Bengaluru: Azim Premji University released its new series titled ‘Issues in Education’ today.
The first volume in this series on ‘Teachers and Teacher Education’ is available on the University website.
The National Education Policy (NEP) 2020 reaffirms the central role of the teacher in education and emphasizes that teachers must be valued and empowered. This volume, in a set of four papers, brings together some of the most critical challenges that any education reform related to teachers and teacher education needs to contend with now.
The first two papers in this volume study teacher education institutions. The NEP 2020 strongly underlines the need for rigorous teacher preparation in vibrant multi-disciplinary institutions. At the same time, the unregulated growth of private teacher education institutions has been observed to have had a debilitating effect on the overall teacher preparation system by many recent policy reports.
The paper ‘Corruption in Private Teacher Education Institutions’ reveals the presence of many sub-standard, dysfunctional teacher education institutions functioning as ‘commercial shops’. A quantitative mapping of corruption in the form of violation of very basic institutional, curricular and programme parameters by private teacher education institutions (TEIs) across geographies shows the following:
§ 26 out of 29 private TEIs studied do not have required number of teacher educators and adopt deliberate corrupt practices to hide this issue
§ Most private TEIs in the study deliberately neglect basic curricular requirements that are committed by them to get the approval to run the programmes:
o Almost all allowed students with shortage of attendance to appear for examinations
o More than 60% allowed students who had not completed their school internships to appear for examinations
o At least 70% had an average attendance of students that was below 80%
§ Most of these TEIs do not have basic instructional facilities: curriculum laboratories were not available in more than 50%; more than 30% did not have libraries, computer labs or seminar halls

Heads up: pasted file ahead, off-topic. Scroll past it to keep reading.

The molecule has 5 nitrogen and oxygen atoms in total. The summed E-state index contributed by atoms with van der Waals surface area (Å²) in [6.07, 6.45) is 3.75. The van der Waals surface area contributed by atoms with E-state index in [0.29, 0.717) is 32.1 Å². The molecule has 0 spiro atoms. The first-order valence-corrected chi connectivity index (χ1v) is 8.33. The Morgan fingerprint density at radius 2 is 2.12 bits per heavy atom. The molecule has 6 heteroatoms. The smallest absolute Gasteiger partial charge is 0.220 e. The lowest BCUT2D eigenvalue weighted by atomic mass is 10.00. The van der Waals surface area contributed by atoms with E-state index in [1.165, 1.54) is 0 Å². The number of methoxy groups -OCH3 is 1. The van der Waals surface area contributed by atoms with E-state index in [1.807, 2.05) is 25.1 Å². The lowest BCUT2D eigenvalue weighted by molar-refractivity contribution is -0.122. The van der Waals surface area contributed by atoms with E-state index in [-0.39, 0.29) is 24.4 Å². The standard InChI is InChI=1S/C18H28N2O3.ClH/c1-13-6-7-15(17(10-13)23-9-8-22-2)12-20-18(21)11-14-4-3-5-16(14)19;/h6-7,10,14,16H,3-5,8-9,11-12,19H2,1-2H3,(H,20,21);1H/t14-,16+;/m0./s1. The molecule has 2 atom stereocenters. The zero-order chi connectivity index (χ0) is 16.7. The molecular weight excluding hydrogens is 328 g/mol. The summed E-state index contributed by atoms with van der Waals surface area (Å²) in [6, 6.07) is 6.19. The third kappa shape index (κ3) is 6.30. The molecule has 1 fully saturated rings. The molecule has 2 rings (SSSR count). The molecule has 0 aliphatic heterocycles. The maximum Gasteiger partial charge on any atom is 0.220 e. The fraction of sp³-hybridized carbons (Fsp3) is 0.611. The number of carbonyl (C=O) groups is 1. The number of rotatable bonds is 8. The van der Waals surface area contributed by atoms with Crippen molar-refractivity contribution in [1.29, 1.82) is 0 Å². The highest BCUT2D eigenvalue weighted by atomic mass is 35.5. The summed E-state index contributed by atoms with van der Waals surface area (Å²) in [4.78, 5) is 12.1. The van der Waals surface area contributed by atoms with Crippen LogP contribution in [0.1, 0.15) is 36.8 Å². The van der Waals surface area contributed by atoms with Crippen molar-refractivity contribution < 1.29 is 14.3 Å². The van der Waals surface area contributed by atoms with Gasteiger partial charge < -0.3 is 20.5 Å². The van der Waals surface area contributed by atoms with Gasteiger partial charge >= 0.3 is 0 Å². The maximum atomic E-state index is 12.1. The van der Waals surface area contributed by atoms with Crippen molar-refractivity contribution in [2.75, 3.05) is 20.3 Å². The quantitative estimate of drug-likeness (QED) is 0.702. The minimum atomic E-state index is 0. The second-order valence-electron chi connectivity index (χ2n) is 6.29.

Relatedly, the paper ‘Mapping the Landscape of Teacher Education Institutions in India’ reveals that of the 17503 teacher education institutions in the country, more than 90% are privately-owned, stand-alone institutions, offering single programmes localized in certain geographies.
“The dysfunctional Teacher Education system is at the core of India’s problems in school education. Till we address this comprehensively, all efforts at improving the quality of our schooling is like treating the skin, while an aggressive cancer corrodes the body everywhere inside,” said Anurag Behar, Vice Chancellor, Azim Premji University.
The third paper ‘Neglecting Support for Teacher: Bane of our Public Education System’ highlights some critical issues affecting the morale, motivation, and professional development of teachers – such as inadequate teachers in schools, continuous demands on their time from non-teaching activities, lack of opportunities for quality continuous professional development, and inadequate school-based mentoring support.
Another significant issue that has had damaging implications for the teaching profession, equity and children’s learning is taken up in the fourth paper ‘Contract Teachers in India – Current Trends, Issues and Challenges’. It reports on the continued and extensive prevalence of contract teachers across the country.